Keitel: I got all my ideas about art from Jerry Lewis, from a skit he once did. H was playing Romeo, and the actress who was playing Juliet, came out onto the porch, and said, “Romeo, Romeo, wherefore art thou?” and Jerry Lewis says, “I art right here.” That was always my idea of art. (He chuckles.)
Q: Is there a history between the two of you? How do you know each other? Do you consider each other friends?
Keitel: I can say that I wanted to be like Michael when I first saw his early films. He’s one of those actors that set a standard of the work for all actors. So, I felt that way back then, although we hadn’t met before this film.
Caine: He never told me that.
Q: Michael, you’re from England; Harvey’s from Brooklyn. You’ve never before worked together. What do you have in common?
Caine: We had a fortunate thing for a start is that we’re both ex-soldiers, and that makes for an instant bond on a certain level.
Keitel: I was a Marine.
Caine: A Marine is a soldier. That’s why I said soldiers. I was in the British Army. As soldiers, you just know certain things that no one else knows, and that’s the end of that. That started our friendship. He’s a very nice man, and I’m a very nice man, and we became friends. He’s a fabulous actor, and I’m nearly as good as he is. (He laughs.)
Q: Paolo is known as a hands-off director who gives you very little direction. What was that like?
Caine: It was great to work with him because he is not performing himself; he’s just looking. Sometimes you get these directors who are not very efficient. They become directors, and they think they’re supposed to do what they’ve seen in a movie, like when a director shouts something appalling. Paolo’s very quiet and knows exactly what he wants and knows exactly when he’s not getting it.
(Legendary filmmaker) John Huston never gave me a direction and I asked him why. He said, “You get paid a great deal of money to do this. You don’t need me to tell you what to do.” And then I asked him, “What’s the art of directing?” and he said, “Casting.” If you cast it right, you don’t have to say anything.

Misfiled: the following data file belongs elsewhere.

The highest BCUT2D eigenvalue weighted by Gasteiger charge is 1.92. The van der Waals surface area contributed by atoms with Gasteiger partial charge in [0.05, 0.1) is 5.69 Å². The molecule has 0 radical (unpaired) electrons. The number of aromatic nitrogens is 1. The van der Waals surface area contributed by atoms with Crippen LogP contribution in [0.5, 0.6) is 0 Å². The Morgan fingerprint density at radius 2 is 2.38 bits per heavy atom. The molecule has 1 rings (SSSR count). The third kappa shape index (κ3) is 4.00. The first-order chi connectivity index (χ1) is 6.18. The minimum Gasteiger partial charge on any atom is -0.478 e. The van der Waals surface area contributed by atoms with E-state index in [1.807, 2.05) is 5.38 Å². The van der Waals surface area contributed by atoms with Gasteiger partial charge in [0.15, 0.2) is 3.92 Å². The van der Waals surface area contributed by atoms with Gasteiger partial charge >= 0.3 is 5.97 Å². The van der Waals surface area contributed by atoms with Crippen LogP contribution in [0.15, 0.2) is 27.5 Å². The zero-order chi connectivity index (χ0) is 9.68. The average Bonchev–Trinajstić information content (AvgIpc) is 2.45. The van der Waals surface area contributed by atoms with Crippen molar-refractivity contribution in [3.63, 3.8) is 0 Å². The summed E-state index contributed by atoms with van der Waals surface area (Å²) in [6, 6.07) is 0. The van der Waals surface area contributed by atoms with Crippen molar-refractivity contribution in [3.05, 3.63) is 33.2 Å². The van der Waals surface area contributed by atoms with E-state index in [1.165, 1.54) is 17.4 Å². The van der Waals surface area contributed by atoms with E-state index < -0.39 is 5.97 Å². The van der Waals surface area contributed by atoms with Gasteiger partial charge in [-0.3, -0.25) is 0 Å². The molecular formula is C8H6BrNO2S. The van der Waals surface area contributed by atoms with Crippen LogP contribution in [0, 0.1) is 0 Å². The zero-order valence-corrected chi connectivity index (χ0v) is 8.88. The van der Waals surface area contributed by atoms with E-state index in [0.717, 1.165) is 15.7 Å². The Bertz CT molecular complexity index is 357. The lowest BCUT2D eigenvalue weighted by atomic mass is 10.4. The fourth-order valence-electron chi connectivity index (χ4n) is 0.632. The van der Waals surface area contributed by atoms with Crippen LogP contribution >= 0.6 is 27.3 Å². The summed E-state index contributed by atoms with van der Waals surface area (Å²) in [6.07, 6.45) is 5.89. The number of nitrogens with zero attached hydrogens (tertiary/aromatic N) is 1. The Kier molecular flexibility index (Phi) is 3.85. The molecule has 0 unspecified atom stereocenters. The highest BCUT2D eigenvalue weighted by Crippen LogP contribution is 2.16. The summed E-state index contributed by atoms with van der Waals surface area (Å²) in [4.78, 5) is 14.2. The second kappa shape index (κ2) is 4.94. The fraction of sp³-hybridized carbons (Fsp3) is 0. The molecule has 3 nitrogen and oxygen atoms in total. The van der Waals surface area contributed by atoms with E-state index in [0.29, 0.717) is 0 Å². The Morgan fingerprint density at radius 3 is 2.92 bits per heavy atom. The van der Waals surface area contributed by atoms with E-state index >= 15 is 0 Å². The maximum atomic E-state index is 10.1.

Q: Did Paolo allow you to improvise some of the scenes?
Keitel: There were moments he did that but mostly in rehearsal. He allowed me to improvise with him and the other actors. There was one moment I might have improvised some things, and Jane (Fonda) helped me in one thing we did. There was a little bit of that, but Paolo’s writing is so precise and vulnerable that it was easy to come to it.
Caine: I never ad-libbed anything. I just did the words. I mean you’re lucky to get away with that.
Q: Michael, you and Rachel Weisz, who plays your daughter share the same bedroom. Can you talk a little bit about that?
Caine: I didn’t dare analyze it. I just kept over my side, my back to her, and she kept to her side. I’ve got two daughters. We’ve never slept together in any way. It’s beyond the pale for me. My thought behind these characters as that when she was little she slept with her dad after her mum died, and that must have continued into adulthood for her.
Q: This film is set at a chilly alpine spa. What kind of environment do you go to to relax?
Caine: I go to the sunshine always. In “The Man Who Would Be King,” I played a guy called Peachy and someone says, “Just tell him Peachy’s gone south for the winter.” That sums me up. I hate the cold. I don’t want to go skiing. Everybody I see who goes skiing, comes back with their arm in a sling.
Keitel: I love cold weather; it relaxes me.
Q: Do you have your own version of “Simple Songs?” Something that people always talk to you about, but you would rather talk about something else you’ve done?
Caine: Yeah, I don’t like people that bring up flop films that you’ve made, because it’s sort of unkind. You didn’t know they were a flop when you were going in. They don’t give you a chance at failure. You’ve got to be a success every time.
Keitel: I like when people ask me about any film I’ve done because I feel the film speaks stronger than I can speak for the film. The pleasure is in the work is creating the work. You know you’ve found the truth of that moment is enough satisfaction for me, especially in “Youth.” If you asked me about a Dostoevsky novel, I’d say, “Read it.” So, you ask me about this film, I would say, “Watch ‘Youth.” It can tell you all about everything that I think you have questions about.”
Caine: Sometimes when people ask me what it’s about, I say, “It’s about an hour and 50 minutes.” (He laughs.)
Keitel: Can I just say one more thing, because I didn’t explain it well enough and I don’t want to be misunderstood. What I meant is I like talking to people about the story. I just don’t like being put on the spot to say what the film is about. Our pleasure is in creating the story so we can talk about it. The reason why we go to the theater is so we can discuss those obstacles and those problems.